visa is issued upon arrival for stays of less than two weeks.

Transportation: International connections are good from
North America and other Asian countries to Taipei. Transportation
within Taiwan is good, but most travel is by comfortable
passenger express trains.

Health: Drinking water in major hotels is safe, but care
should be taken elsewhere to drink bottled or boiled water.
Caution: Do not take photographs inside Buddhist temples
without permission.

Shopping: Items include rosewood furniture, textiles, rattan,
rare books, classical Chinese musical instruments, and traditional
Chinese art and handicrafts.


The native Taiwanese (20.5 million) are descendants of Chinese
who migrated from the crowded, coastal mainland areas of Fujian
and Guangdong provinces in the eighteenth and nineteenth
centuries. There are also more than 2 million mainland Chinese
who migrated after World War II. About 425,000 aborigines, inhabiting
the mountainous central and eastern parts of the island,
are believed to be of Malayo-Polynesian origin. The official language
is Mandarin Chinese. Most native Taiwanese speak a variant
of the Amoy (Hokkien) dialect of southern Fujian. Hakka,
another Chinese dialect, is also spoken. Many Taiwanese over
age 50 also speak Japanese. English is taught in urban areas as a
second or third language.

The predominant religion is a combination of Buddhism
and Taoism brought to Taiwan by the original Chinese settlers.
The Confucian ethical code is considered by some to be
the official religion of Taiwan. There are more than 600,000
Christians, mostly Protestant, in Taiwan.

Cultural Hints:

* A handshake is the most common form of greeting.

* A nod and a smile are considered appropriate for first

* Business cards are exchanged and should be read carefully.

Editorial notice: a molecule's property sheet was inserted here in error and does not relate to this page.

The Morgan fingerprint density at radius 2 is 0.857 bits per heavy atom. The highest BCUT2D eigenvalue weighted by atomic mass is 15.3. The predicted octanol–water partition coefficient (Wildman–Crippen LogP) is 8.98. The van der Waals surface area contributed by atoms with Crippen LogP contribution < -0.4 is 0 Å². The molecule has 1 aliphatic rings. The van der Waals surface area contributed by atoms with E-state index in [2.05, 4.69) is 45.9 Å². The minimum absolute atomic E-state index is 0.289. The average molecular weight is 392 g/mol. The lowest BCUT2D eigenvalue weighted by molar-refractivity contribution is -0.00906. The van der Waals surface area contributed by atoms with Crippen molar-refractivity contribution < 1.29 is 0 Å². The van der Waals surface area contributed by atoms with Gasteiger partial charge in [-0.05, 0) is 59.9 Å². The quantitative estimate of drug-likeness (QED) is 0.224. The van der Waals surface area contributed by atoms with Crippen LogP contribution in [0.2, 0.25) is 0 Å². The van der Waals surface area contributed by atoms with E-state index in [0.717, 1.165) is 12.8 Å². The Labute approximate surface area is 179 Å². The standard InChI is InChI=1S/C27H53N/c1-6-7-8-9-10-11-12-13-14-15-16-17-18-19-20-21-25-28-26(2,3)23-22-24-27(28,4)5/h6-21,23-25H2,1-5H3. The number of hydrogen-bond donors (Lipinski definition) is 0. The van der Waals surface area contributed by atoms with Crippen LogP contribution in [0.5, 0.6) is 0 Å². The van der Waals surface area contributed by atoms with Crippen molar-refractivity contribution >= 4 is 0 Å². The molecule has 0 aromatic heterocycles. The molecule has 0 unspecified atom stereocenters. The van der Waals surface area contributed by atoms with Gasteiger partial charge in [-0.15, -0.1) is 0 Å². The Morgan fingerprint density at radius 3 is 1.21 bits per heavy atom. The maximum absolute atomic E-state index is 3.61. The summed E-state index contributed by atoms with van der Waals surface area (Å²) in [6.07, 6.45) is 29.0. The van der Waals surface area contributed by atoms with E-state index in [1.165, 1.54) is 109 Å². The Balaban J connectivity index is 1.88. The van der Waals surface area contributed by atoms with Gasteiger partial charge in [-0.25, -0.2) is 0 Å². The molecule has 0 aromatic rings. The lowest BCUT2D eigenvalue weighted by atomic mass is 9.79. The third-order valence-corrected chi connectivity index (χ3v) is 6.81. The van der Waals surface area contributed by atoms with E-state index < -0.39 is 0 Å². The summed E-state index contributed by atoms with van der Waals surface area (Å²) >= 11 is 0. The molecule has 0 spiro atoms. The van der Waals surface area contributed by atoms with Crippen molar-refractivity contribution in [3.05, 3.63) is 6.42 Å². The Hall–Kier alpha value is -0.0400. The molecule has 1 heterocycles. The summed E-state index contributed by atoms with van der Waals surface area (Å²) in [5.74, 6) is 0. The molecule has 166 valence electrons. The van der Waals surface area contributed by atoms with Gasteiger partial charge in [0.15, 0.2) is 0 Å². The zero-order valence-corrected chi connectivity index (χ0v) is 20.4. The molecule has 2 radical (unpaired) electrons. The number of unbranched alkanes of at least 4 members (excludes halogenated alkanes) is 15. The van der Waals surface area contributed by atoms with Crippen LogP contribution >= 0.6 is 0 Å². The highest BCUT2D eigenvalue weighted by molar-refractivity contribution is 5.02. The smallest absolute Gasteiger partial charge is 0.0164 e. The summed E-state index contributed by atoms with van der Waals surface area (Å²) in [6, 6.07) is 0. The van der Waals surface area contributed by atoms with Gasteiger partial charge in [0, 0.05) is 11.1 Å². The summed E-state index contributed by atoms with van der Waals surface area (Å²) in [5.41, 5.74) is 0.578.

* Use titles and full names.

* Remove your shoes before entering a home.

* Avoid touching a child on the top of his or her head.

* Use the open hand to point. Using the index finger is rude.

* Beckoning is done by waving all fingers with the palm

* Do not put your arm around the shoulder of another.

* Shaking one hand from side to side with palm forward
means no.

* Winking is impolite.

* While sitting, place hands in your lap.

* Present and receive gifts with both hands.

* Avoid loud, boisterous, or rude behaviors.

* A balanced posture is important.

* Eating and foods:

Toasting is common before and during dinner.

Chopsticks are the normal eating instruments.

Don't stick chopsticks upright in rice.

When finished eating, place chopsticks parallel across
your dish.

Hold bowls of food directly under your lower lip and use
the chopsticks to push the food into your mouth.

Refusing food is impolite. Poke it around and move it to
the side of your dish.

Place long, slippery noodles in your mouth and slurp or

Don't use your chopsticks for communal dishes of food.
Host will place food on your plate, or a separate pair of
serving chopsticks will be near the serving dish.

Bones are placed on the table or in a dish provided.
When finished, leave a small amount on your plate or it
will be refilled.

Do not eat while walking in the street.

Typical foods are rice, soup, seafood, pork, chicken, vegetables,
and fruit. Sauces are important, and most foods
are stir-fried.

Physical Characteristics

Taiwan (the Republic of China) is a mountainous island in an archipelago on the east side of the Asian continent. Its high mountainous backbone is oriented north-south and has elevations exceeding 10,000 feet. On the west side of Taiwan, there are low hills and an important coastal plain. The coastal plain is much narrower on the eastern side of Taiwan, concentrating the population on the west side of the island. The climate is subtropical, with a rainy season from June to September.

Tourism Characteristics